The first Arab and African to hold the UN's top position has died. Egyptian Boutros Boutros-Ghali, who served as the UN's secretary general from 1992 to 1996, died Tuesday at a Cairo hospital where he was admitted last week with a broken pelvis, Egypt's state news agency reports, per the AP. He was 93. The president of the UN Security Council confirmed his death during a session Tuesday; all 15 council members honored Boutros-Ghali by standing for a minute of silence. Boutros-Ghali—who helped broker Egypt's 1979 peace deal with Israel while minister of state for foreign affairs—is the only UN secretary-general to serve a single term. After clashing with the Clinton administration—including over Israel's shelling of a UN camp in Lebanon—the US blocked his renewal in 1996. He later said Washington used the UN for its own aims.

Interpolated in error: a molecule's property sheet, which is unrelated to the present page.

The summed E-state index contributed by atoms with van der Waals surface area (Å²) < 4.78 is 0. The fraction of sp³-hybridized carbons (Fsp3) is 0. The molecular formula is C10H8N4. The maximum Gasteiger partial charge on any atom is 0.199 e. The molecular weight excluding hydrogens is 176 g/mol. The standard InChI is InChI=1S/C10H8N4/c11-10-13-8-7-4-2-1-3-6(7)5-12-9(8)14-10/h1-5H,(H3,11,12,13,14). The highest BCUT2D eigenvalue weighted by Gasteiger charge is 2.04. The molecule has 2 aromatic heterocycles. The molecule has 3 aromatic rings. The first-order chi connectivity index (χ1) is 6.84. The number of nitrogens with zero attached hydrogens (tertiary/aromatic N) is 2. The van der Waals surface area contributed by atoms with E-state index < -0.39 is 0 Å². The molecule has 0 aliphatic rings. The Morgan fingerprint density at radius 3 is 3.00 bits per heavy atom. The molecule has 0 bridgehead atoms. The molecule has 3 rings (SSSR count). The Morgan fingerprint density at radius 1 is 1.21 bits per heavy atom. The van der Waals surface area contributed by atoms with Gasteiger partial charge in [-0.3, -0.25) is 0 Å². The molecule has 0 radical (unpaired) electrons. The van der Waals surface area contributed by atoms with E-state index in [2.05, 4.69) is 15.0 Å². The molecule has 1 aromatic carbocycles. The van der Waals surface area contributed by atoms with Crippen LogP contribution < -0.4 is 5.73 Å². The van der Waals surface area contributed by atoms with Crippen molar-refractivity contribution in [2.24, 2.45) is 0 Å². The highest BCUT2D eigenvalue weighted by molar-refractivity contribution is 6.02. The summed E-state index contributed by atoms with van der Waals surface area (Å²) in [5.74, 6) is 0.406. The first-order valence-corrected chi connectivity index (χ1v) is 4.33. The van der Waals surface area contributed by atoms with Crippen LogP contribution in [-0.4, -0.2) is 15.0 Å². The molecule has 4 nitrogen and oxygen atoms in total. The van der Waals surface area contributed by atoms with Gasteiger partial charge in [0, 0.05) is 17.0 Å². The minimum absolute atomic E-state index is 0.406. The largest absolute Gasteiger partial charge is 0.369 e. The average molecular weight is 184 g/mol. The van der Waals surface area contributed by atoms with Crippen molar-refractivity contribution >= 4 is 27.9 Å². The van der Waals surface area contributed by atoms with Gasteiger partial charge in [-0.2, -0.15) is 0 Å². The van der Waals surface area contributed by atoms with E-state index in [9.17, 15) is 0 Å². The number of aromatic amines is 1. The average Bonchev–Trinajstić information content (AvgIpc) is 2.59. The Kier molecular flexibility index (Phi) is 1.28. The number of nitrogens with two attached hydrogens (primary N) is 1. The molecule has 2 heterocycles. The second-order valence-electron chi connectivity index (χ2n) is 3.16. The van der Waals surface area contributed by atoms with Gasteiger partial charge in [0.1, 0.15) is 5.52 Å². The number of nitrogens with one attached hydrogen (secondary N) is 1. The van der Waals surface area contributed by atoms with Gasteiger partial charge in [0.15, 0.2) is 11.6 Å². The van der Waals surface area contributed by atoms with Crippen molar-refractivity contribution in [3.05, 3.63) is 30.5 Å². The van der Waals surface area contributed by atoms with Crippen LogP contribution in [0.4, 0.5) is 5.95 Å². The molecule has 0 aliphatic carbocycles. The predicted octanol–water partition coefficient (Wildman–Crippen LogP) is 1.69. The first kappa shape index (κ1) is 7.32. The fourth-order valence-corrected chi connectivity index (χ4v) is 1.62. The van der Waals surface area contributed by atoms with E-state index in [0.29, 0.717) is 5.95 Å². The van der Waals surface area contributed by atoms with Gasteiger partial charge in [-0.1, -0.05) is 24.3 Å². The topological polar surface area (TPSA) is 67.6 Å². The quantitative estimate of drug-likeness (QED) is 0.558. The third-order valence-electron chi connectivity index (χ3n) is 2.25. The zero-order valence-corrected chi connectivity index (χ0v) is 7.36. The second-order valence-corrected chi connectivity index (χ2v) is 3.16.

"The Roman Empire had no need for diplomacy. Neither does the United States," Boutros-Ghali wrote in his 1999 book Unvanquished. In 2005, he said the 1994 genocide in Rwanda was "my worst failure at the United Nations," though he blamed the US, Britain, France, and Belgium for making intervention impossible. He was also criticized for the 1995 massacre in Srebrenica—though the New York Times reports he got only a fraction of the peacekeepers he wanted in Bosnia—and for corruption in the UN's oil-for-food program for Iraq. Boutros-Ghali went on to serve as secretary general of La Francophonie from 1998 to 2002, per the BBC. In 2004, he was named president of Egypt's human rights council. Fox News reports Egyptian President Abdel Fattah el-Sisi phoned Boutros-Ghali on Thursday to thank him for his service to Egypt and wish him a fast recovery. (Read more United Nations stories.)